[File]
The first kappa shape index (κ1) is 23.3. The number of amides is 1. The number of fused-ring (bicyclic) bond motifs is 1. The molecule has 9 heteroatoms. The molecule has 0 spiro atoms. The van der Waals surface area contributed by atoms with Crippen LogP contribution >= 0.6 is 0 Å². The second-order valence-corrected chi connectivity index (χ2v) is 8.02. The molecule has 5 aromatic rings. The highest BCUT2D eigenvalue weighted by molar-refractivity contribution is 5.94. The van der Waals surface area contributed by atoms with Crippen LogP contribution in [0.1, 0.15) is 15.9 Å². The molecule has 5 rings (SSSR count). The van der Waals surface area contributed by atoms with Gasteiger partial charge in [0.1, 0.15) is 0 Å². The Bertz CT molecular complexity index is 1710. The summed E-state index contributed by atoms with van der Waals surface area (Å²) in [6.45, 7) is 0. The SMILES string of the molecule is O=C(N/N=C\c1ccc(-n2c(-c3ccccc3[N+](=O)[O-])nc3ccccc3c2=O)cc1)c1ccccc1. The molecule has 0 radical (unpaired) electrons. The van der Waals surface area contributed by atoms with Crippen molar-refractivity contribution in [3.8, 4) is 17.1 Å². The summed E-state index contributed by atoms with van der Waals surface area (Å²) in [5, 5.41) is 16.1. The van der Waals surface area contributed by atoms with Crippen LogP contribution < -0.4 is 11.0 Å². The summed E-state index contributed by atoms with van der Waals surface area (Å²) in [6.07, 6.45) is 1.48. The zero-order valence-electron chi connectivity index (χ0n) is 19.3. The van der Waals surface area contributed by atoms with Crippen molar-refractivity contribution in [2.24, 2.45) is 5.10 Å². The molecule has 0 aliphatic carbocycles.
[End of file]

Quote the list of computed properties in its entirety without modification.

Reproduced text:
The first kappa shape index (κ1) is 23.3. The number of amides is 1. The number of fused-ring (bicyclic) bond motifs is 1. The molecule has 9 heteroatoms. The molecule has 0 spiro atoms. The van der Waals surface area contributed by atoms with Crippen LogP contribution >= 0.6 is 0 Å². The second-order valence-corrected chi connectivity index (χ2v) is 8.02. The molecule has 5 aromatic rings. The highest BCUT2D eigenvalue weighted by molar-refractivity contribution is 5.94. The van der Waals surface area contributed by atoms with Crippen LogP contribution in [0.1, 0.15) is 15.9 Å². The molecule has 5 rings (SSSR count). The van der Waals surface area contributed by atoms with Gasteiger partial charge in [0.1, 0.15) is 0 Å². The Bertz CT molecular complexity index is 1710. The summed E-state index contributed by atoms with van der Waals surface area (Å²) in [6.45, 7) is 0. The SMILES string of the molecule is O=C(N/N=C\c1ccc(-n2c(-c3ccccc3[N+](=O)[O-])nc3ccccc3c2=O)cc1)c1ccccc1. The molecule has 0 radical (unpaired) electrons. The van der Waals surface area contributed by atoms with Crippen molar-refractivity contribution in [3.8, 4) is 17.1 Å². The summed E-state index contributed by atoms with van der Waals surface area (Å²) in [5, 5.41) is 16.1. The van der Waals surface area contributed by atoms with Crippen LogP contribution < -0.4 is 11.0 Å². The summed E-state index contributed by atoms with van der Waals surface area (Å²) in [6.07, 6.45) is 1.48. The zero-order valence-electron chi connectivity index (χ0n) is 19.3. The van der Waals surface area contributed by atoms with Crippen molar-refractivity contribution in [2.24, 2.45) is 5.10 Å². The molecule has 0 aliphatic carbocycles.